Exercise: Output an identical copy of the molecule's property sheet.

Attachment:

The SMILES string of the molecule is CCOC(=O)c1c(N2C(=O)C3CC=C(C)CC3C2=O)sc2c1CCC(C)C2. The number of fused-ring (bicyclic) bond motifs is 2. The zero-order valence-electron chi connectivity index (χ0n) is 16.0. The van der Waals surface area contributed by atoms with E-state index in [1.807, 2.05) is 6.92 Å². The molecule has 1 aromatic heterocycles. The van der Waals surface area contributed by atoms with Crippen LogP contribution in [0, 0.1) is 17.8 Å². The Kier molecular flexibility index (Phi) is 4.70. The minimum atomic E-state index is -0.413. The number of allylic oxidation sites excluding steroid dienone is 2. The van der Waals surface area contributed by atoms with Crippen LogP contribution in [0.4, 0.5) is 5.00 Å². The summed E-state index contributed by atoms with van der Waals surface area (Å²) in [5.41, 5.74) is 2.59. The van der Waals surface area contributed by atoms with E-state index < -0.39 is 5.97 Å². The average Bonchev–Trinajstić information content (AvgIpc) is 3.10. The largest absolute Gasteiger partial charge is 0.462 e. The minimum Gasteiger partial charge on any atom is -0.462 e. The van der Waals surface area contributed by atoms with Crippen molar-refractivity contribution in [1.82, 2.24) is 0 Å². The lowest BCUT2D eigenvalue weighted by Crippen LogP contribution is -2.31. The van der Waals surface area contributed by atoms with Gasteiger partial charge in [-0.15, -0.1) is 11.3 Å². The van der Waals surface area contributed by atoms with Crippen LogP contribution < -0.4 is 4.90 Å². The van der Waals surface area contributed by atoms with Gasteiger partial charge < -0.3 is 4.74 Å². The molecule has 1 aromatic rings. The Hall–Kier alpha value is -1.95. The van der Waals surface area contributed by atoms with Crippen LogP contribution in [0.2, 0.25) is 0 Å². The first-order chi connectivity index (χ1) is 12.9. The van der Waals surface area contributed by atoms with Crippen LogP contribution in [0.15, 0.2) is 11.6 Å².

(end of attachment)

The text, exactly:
The SMILES string of the molecule is CCOC(=O)c1c(N2C(=O)C3CC=C(C)CC3C2=O)sc2c1CCC(C)C2. The number of fused-ring (bicyclic) bond motifs is 2. The zero-order valence-electron chi connectivity index (χ0n) is 16.0. The van der Waals surface area contributed by atoms with E-state index in [1.807, 2.05) is 6.92 Å². The molecule has 1 aromatic heterocycles. The van der Waals surface area contributed by atoms with Crippen LogP contribution in [0, 0.1) is 17.8 Å². The Kier molecular flexibility index (Phi) is 4.70. The minimum atomic E-state index is -0.413. The number of allylic oxidation sites excluding steroid dienone is 2. The van der Waals surface area contributed by atoms with Crippen LogP contribution in [0.4, 0.5) is 5.00 Å². The summed E-state index contributed by atoms with van der Waals surface area (Å²) in [5.41, 5.74) is 2.59. The van der Waals surface area contributed by atoms with E-state index < -0.39 is 5.97 Å². The average Bonchev–Trinajstić information content (AvgIpc) is 3.10. The largest absolute Gasteiger partial charge is 0.462 e. The minimum Gasteiger partial charge on any atom is -0.462 e. The van der Waals surface area contributed by atoms with Crippen molar-refractivity contribution in [1.82, 2.24) is 0 Å². The lowest BCUT2D eigenvalue weighted by Crippen LogP contribution is -2.31. The van der Waals surface area contributed by atoms with Gasteiger partial charge in [-0.15, -0.1) is 11.3 Å². The van der Waals surface area contributed by atoms with Crippen LogP contribution < -0.4 is 4.90 Å². The van der Waals surface area contributed by atoms with Gasteiger partial charge < -0.3 is 4.74 Å². The molecule has 1 aromatic rings. The Hall–Kier alpha value is -1.95. The van der Waals surface area contributed by atoms with Crippen LogP contribution in [0.2, 0.25) is 0 Å². The first-order chi connectivity index (χ1) is 12.9. The van der Waals surface area contributed by atoms with Crippen LogP contribution in [0.15, 0.2) is 11.6 Å².